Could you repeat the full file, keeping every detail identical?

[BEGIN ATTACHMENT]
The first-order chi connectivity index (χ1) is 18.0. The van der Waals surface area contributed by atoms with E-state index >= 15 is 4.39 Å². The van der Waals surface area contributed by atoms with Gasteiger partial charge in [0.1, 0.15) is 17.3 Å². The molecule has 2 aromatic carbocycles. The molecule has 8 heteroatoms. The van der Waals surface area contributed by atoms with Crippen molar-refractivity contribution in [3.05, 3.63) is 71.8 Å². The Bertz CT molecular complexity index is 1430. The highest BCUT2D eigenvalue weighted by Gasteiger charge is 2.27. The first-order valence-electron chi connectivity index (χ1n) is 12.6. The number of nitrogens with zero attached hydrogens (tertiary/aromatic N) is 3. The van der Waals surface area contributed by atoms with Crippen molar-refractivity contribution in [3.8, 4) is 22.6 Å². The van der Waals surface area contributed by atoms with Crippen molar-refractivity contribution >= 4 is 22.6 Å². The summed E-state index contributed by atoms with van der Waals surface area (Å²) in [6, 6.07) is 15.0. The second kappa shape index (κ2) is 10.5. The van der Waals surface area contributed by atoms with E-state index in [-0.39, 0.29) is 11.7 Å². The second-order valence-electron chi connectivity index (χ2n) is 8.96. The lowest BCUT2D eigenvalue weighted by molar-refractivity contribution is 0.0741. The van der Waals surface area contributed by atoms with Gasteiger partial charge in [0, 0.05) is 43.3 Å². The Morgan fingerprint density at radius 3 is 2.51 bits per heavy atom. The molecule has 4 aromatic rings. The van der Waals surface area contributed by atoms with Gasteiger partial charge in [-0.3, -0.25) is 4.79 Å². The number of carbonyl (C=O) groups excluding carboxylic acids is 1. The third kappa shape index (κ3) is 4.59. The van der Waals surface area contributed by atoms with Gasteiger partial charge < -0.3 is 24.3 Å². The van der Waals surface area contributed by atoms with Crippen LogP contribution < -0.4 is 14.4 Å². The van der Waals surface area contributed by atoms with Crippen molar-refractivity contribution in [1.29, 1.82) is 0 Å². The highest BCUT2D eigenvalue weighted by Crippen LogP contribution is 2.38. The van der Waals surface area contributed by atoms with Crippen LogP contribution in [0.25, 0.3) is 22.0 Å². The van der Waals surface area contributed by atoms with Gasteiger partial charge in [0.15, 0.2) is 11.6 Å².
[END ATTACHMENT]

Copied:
The first-order chi connectivity index (χ1) is 18.0. The van der Waals surface area contributed by atoms with E-state index >= 15 is 4.39 Å². The van der Waals surface area contributed by atoms with Gasteiger partial charge in [0.1, 0.15) is 17.3 Å². The molecule has 2 aromatic carbocycles. The molecule has 8 heteroatoms. The van der Waals surface area contributed by atoms with Crippen molar-refractivity contribution in [3.05, 3.63) is 71.8 Å². The Bertz CT molecular complexity index is 1430. The highest BCUT2D eigenvalue weighted by Gasteiger charge is 2.27. The first-order valence-electron chi connectivity index (χ1n) is 12.6. The number of nitrogens with zero attached hydrogens (tertiary/aromatic N) is 3. The van der Waals surface area contributed by atoms with Crippen molar-refractivity contribution in [3.8, 4) is 22.6 Å². The van der Waals surface area contributed by atoms with Crippen molar-refractivity contribution >= 4 is 22.6 Å². The summed E-state index contributed by atoms with van der Waals surface area (Å²) in [6, 6.07) is 15.0. The second kappa shape index (κ2) is 10.5. The van der Waals surface area contributed by atoms with E-state index in [-0.39, 0.29) is 11.7 Å². The second-order valence-electron chi connectivity index (χ2n) is 8.96. The lowest BCUT2D eigenvalue weighted by molar-refractivity contribution is 0.0741. The van der Waals surface area contributed by atoms with Gasteiger partial charge in [0, 0.05) is 43.3 Å². The Morgan fingerprint density at radius 3 is 2.51 bits per heavy atom. The molecule has 4 aromatic rings. The van der Waals surface area contributed by atoms with Gasteiger partial charge in [-0.3, -0.25) is 4.79 Å². The number of carbonyl (C=O) groups excluding carboxylic acids is 1. The third kappa shape index (κ3) is 4.59. The van der Waals surface area contributed by atoms with Gasteiger partial charge < -0.3 is 24.3 Å². The van der Waals surface area contributed by atoms with Crippen LogP contribution < -0.4 is 14.4 Å². The van der Waals surface area contributed by atoms with Crippen molar-refractivity contribution in [1.29, 1.82) is 0 Å². The highest BCUT2D eigenvalue weighted by Crippen LogP contribution is 2.38. The van der Waals surface area contributed by atoms with Crippen LogP contribution in [0.25, 0.3) is 22.0 Å². The van der Waals surface area contributed by atoms with Gasteiger partial charge in [0.15, 0.2) is 11.6 Å².